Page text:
Q: What gives you the most anxiety about going to NYC and being at USA Today?
A: I’ve never been to New York before (like, ever) and I’m mildly nervous about public transportation (aka the subway system). However, I’m very, very excited to meet dozens of new people, live in a new city and report on issues that affect citizens across the board.
Q: Anything else on your mind before you depart Sioux Falls?
A: I’m so, so thankful to all my friends and colleagues at the Argus Leader and The Augustana Mirror for helping me as I weave my way through various internships, projects and publications. I’ve learned (and am still learning) how to raise awareness around issues that matter within our communities, and I’m very excited to continue peeking under bureaucratic rocks and shining lights in shadowy corners.
Midway through her internship on July 15, 2019 (New York City)
Q: What is being in NYC like? What are some of your favorite things or places you’ve discovered?
A: New York City is an all-engrossing city, brimming with beautiful people, historic buildings and pigeons on every sidewalk. There’s an anonymity that creates a huge space for freedom of expression, cultural interactions and eating a four-pack of Nutter Butters on the subway after work, completely free of judgement (if you know what I mean). Life in New York demands to be noticed, something that can’t so easily be said for the beautiful Midwest. Some of my favorite places to visit have included lower Manhattan, the Brooklyn Bridge and SoHo. I love living in Harlem, and will often walk to Morningside Park, stake out a park bench and pet the cute dogs that pass by. I’ve been on a constant search for the best slice of pizza, and love every minute I can spend walking across the city.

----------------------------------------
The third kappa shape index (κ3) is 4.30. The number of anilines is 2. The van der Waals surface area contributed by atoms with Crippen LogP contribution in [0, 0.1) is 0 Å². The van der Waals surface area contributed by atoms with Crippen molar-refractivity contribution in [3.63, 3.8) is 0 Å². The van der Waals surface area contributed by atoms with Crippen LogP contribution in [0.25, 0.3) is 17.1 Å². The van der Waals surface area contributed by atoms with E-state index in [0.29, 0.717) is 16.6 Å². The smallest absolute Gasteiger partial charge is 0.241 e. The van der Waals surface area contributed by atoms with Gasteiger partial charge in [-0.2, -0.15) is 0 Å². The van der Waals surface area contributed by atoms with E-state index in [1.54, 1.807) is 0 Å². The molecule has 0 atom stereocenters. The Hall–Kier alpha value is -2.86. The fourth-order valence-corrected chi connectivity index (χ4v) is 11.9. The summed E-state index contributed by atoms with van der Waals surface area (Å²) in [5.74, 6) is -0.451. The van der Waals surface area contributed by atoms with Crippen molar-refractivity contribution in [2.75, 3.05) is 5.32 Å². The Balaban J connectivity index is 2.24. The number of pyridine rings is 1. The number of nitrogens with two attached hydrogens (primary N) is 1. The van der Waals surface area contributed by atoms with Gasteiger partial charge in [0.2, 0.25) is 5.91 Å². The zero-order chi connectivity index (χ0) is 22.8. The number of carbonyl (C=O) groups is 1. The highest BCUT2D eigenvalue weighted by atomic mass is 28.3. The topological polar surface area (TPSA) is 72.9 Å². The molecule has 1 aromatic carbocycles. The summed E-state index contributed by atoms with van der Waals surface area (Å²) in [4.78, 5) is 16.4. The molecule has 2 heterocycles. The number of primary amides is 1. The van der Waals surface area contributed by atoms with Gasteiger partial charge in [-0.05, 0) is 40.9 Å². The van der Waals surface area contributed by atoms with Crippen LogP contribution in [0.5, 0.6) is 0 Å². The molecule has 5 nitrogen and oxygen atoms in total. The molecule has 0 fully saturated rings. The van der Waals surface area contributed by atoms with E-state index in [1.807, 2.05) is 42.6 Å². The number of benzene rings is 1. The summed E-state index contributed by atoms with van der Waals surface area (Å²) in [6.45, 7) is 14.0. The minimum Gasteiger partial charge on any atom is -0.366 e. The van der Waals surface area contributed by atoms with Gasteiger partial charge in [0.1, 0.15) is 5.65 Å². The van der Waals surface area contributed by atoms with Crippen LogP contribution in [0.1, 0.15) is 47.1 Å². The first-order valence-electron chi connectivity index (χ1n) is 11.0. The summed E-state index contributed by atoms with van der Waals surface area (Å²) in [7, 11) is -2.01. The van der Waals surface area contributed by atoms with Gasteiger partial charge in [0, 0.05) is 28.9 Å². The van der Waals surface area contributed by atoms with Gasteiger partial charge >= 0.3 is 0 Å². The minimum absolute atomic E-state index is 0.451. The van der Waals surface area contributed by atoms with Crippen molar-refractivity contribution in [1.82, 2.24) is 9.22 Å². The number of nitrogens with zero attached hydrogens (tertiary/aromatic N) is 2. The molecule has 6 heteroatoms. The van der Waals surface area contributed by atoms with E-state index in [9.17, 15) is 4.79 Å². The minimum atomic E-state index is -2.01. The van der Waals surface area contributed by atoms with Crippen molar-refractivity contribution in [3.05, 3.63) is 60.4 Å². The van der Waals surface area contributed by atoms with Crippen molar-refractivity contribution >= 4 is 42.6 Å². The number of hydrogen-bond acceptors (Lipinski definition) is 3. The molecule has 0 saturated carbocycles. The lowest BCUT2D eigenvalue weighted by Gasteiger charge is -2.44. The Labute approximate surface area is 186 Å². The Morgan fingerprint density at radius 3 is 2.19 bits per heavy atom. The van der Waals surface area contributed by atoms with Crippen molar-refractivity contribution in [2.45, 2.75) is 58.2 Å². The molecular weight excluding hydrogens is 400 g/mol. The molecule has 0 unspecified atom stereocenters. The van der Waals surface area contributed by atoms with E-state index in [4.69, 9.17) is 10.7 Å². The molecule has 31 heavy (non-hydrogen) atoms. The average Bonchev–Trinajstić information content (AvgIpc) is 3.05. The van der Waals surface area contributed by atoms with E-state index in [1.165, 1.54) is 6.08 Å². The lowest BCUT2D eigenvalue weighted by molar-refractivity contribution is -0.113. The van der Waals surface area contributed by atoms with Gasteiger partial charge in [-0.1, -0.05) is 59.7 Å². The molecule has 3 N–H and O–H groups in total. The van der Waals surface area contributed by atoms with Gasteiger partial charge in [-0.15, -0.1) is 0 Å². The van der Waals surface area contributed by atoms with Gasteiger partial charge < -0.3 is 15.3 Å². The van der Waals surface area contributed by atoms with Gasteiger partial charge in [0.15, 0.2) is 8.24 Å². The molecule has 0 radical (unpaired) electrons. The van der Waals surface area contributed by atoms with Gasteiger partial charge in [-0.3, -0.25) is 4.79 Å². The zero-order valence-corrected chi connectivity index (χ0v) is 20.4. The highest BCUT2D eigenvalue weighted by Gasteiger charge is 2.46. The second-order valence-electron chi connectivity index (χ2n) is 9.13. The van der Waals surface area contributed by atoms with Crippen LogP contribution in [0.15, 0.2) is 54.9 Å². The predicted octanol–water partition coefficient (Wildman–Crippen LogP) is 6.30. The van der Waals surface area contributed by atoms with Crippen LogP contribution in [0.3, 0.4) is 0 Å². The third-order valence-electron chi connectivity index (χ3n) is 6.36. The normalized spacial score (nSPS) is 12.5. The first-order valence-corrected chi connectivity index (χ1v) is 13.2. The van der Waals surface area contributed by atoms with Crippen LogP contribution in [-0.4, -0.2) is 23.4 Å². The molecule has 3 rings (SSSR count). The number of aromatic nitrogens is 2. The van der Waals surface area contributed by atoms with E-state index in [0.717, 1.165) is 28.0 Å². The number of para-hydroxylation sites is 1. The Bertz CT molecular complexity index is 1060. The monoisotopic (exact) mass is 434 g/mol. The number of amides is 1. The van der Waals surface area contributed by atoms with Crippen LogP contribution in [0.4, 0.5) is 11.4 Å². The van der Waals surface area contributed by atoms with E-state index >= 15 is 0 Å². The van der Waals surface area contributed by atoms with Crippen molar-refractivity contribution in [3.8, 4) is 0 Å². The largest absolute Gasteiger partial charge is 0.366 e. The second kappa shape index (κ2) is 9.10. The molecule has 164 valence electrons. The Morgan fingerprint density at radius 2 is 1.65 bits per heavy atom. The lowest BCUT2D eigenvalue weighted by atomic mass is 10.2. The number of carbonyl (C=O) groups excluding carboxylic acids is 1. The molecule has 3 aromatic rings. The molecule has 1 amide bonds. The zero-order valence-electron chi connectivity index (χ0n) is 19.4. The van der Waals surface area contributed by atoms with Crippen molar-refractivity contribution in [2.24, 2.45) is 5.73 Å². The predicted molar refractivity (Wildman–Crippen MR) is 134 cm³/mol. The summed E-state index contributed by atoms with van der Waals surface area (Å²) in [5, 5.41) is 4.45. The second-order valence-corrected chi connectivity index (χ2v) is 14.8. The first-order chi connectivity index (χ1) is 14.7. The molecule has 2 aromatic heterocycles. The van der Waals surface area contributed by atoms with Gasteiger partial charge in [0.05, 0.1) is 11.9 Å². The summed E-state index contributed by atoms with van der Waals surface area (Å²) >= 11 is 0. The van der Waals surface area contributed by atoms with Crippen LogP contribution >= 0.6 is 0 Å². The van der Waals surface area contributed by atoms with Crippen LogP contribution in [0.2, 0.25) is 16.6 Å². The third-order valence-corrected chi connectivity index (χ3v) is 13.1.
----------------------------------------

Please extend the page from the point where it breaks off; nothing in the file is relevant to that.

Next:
Q: Tell us what life is like at USA Today. What is the newsroom like compared to the Argus Leader or The Mirror?
A: Working for USA Today has ranged from intensely terrifying to humorous at times, and has definitely been one of the best learning experiences I’ve encountered during my college career. Each day is unpredictable — some days, I’ll be writing a cute, quick-hit story about the world’s fastest lawn mower and on others I’ll be traveling downtown to Lower Manhattan to cover a high-profile protest against police brutality. Working for the Argus taught me the ins and outs of covering events, working on deadline and being a reporter. USA Today has taught me how to further those skills and nationalize stories, making them relatable for readers across the nation.